The Model 777, the first entirely new Boeing airplane in more than a decade, was the first jetliner to be 100 percent digitally designed using three-dimensional computer graphics. Throughout the design process, the airplane was “preassembled” on the computer, eliminating the need for a costly, full-scale mock-up.
The 777 program was launched in October 1990 with an order from United Airlines. In June 1995, United flew its first 777 in revenue service. The Boeing board of directors authorized production of the 777-300 on June 26, 1995, and the first 777-300 was delivered to Cathay Pacific Airways in June 1998.
The 777 was larger than all other twinjet or trijet airplanes but smaller than the 747 and included improvements in airfoil technology, flight deck design, passenger comfort and interior flexibility. The airplane seats from 301 to 386 passengers in a three-class configuration with a range capability of 5,240 nautical miles (9700 kilometers) to 9,395 nautical miles (17,395 kilometers).
By 2014, the 777 was available in six models: the 777-200, 777-200ER (Extended Range), a larger 777-300, two longer range models, the 777-300ER, which rolled out Nov. 14, 2002, and 777-200LR Worldliner (the world’s longest range commercial airplane) and the Boeing 777 Freighter.
The 777X is Boeing’s newest family of twin-aisle airplanes. In November 2013, Boeing Commercial Airplanes launched the airplane at the Dubai Airshow with 259 commitments from four customers. Production of the 777X was scheduled to begin in 2017, and first delivery was targeted for 2020.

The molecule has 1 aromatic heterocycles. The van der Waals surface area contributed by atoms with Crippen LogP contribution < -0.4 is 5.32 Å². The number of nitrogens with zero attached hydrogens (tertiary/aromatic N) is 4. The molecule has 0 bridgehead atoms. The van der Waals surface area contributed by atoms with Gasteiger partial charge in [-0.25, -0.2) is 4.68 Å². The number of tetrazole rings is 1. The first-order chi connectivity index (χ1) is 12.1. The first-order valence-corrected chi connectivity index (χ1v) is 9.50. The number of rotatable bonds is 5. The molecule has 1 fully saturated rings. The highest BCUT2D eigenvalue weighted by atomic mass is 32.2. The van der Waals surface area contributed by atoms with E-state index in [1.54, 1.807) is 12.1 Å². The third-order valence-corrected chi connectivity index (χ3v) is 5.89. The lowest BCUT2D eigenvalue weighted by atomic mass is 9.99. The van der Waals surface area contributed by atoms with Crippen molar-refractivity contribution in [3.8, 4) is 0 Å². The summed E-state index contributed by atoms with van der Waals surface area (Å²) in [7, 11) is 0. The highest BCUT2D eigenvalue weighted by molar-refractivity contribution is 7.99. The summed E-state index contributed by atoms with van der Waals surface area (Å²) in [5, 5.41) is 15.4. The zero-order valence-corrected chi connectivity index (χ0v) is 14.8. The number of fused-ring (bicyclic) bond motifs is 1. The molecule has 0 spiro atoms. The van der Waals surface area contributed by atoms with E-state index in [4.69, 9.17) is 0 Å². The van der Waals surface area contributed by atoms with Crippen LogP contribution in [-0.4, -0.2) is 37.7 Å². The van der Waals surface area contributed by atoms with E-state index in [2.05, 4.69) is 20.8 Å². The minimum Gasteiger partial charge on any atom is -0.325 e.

The 777X was designed to be the largest and most-efficient twin-engine jet in the world, with 12 percent lower fuel consumption and 10 percent lower operating costs than the competition.
In 2012, Boeing began developing an advanced manufacturing technology for 777 fuselages known as Fuselage Automated Upright Build, or FAUB. With this technology, fuselage sections are built using automated, guided robots that fasten the panels of the fuselage together, drilling and filling the approximately 60,000 fasteners that were originally installed by hand.
On Oct. 21, 2014 Boeing broke ground for a new 1 million-square-foot (304,800-square-meter) 777X Composite Wing Center at its Everett, Wash., site.
The 777 is the first airplane to have a rose named after it. The deep purple-red rose, with a citrus-like fragrance, was developed by Olympia, Wash., Western Independent Nurseries.